FABRIQUE INNOVATIONS, INC., dba Sykel Enterprises, Plaintiff-Appellee, v. FEDERAL INSURANCE COMPANY, Defendant-Appellant.
Defendant-Appellant Federal Insurance Company (“Federal”) appeals from a judgment of liability entered on March 30, 2020, and a judgment of damages entered on June 1, 2020, in the United States District Court for the Southern District of New York (George B. Daniels, J.), awarding $2,006,814.09 to Plaintiff-Appellee Fabrique Innovations, Inc. (“Fabrique”) for Federal's denial of insurance coverage on Fabrique's claim. Federal issued an ocean cargo insurance policy and incorporated endorsement (the “Policy”) to Fabrique for fabric and plush merchandise “temporarily in storage” at a schedule of specified locations and “any other storage location [Fabrique] own[ed], lease[d] or operate[d]” from January 1, 2016, to January 1, 2017. App'x at 54, 119-20. In September 2016, Fabrique filed an insurance claim under the Policy for the loss of approximately $1,172,731.00 in goods stored in a warehouse at one of the specified locations. Fabrique's goods were lost after Hancock Fabrics, Inc. (“Hancock”), the company that owned and operated the storage warehouse, petitioned for bankruptcy and received authorization from the bankruptcy court to liquidate its holdings—including Fabrique's merchandise—through closing sales. Federal denied Fabrique's claim, and Fabrique brought this diversity action for breach of contract. The district court granted summary judgment to Fabrique on both liability and damages. We assume the reader's familiarity with the record.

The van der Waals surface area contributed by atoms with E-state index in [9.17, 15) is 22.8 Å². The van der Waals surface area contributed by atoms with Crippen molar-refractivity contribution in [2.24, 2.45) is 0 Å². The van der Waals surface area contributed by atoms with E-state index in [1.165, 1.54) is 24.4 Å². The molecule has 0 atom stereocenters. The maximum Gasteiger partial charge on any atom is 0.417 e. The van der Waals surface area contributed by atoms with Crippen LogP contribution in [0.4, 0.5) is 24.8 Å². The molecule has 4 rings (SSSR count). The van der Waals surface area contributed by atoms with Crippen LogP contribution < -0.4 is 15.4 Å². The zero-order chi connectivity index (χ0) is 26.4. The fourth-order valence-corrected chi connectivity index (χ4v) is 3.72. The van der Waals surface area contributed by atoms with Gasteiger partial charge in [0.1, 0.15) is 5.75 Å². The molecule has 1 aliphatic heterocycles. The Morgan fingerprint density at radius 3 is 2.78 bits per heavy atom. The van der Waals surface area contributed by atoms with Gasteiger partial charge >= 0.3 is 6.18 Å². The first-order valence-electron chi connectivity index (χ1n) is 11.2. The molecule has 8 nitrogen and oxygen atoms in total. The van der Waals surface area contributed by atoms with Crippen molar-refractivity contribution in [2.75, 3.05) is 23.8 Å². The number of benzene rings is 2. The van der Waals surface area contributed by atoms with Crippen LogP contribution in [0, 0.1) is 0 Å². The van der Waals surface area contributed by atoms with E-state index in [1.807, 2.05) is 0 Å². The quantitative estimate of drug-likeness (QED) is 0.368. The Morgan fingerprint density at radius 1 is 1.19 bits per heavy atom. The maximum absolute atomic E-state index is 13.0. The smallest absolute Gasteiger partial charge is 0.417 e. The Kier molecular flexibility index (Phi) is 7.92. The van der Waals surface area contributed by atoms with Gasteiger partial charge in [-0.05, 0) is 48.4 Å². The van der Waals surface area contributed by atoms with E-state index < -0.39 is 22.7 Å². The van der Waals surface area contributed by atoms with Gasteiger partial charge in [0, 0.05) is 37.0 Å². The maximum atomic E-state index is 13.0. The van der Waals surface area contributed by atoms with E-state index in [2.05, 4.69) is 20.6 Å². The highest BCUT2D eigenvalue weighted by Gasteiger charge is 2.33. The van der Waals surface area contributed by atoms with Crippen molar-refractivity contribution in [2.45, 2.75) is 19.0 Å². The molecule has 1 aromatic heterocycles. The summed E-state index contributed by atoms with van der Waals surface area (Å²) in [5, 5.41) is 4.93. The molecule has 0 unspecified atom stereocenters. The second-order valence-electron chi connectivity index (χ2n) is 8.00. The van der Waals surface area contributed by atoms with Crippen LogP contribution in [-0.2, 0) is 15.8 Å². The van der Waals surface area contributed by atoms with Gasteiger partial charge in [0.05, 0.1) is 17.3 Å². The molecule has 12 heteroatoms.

Federal challenges the district court's holding that the Policy covered Fabrique's loss and, in the alternative, contends that the damages award should be reduced to exclude the costs Fabrique incurred in seeking to recover lost profits from Hancock in the bankruptcy proceeding. For the reasons stated below, we affirm the judgment of the district court.
“We review de novo a district court's grant of summary judgment, construing the evidence in the light most favorable to the non-moving party and drawing all reasonable inferences in its favor. Because interpretation of an insurance agreement is a question of law, we review the district court's construction of the [Policy] de novo.” U.S. Fid. & Guar. Co. v. Fendi Adele S.r.l., 823 F.3d 146, 149 (2d Cir. 2016) (internal quotation marks and citations omitted). “We review a district court's factual findings and damages calculation for clear error․” Rana v. Islam, 887 F.3d 118, 121 (2d Cir. 2018). The parties agree that New York law governs this diversity action.
Fabrique's loss of its goods from Hancock's warehouse was covered under the Policy. First, the Policy said as much. “Under New York insurance law, the plain language of an insurance policy is construed in light of common speech and the reasonable expectations of a businessperson.” U.S. Fid. & Guar. Co., 823 F.3d at 150 (internal quotation marks omitted). The storage endorsement incorporated into the Policy listed Hancock's warehouse on a schedule of covered locations and specified an insurance limit of $1,250,000—the approximate value of the goods Fabrique kept in storage there. The endorsement provided that Federal would “pay for direct physical loss or damage to merchandise in transit caused by or resulting from a covered peril while such merchandise is temporarily in storage ․ in anticipation of transit.” App'x at 120. The Policy elsewhere defined merchandise in transit as “business personal property” belonging to Fabrique that was “shipped by or consigned to others for [Fabrique's] account” in “intracompany shipments.” App'x at 94.
Given the common meaning of “intracompany shipments” in everyday speech, a businessperson would reasonably expect that the endorsement covered Fabrique's goods, which remained titled to Fabrique as they were shipped to and stored at Hancock's warehouse. According to the uncontroverted deposition testimony of Fabrique's chief executive officer, Fabrique arranged for the transport of those goods from a previous storage location to warehouse space operated by Hancock on the understanding that Fabrique would compensate Hancock for storing and shipping Fabrique's goods to third parties. Because this arrangement kept title to the goods with Fabrique until the point of sale, we agree with the district court that the plain language of the Policy covers the loss of Fabrique's goods from Hancock's warehouse.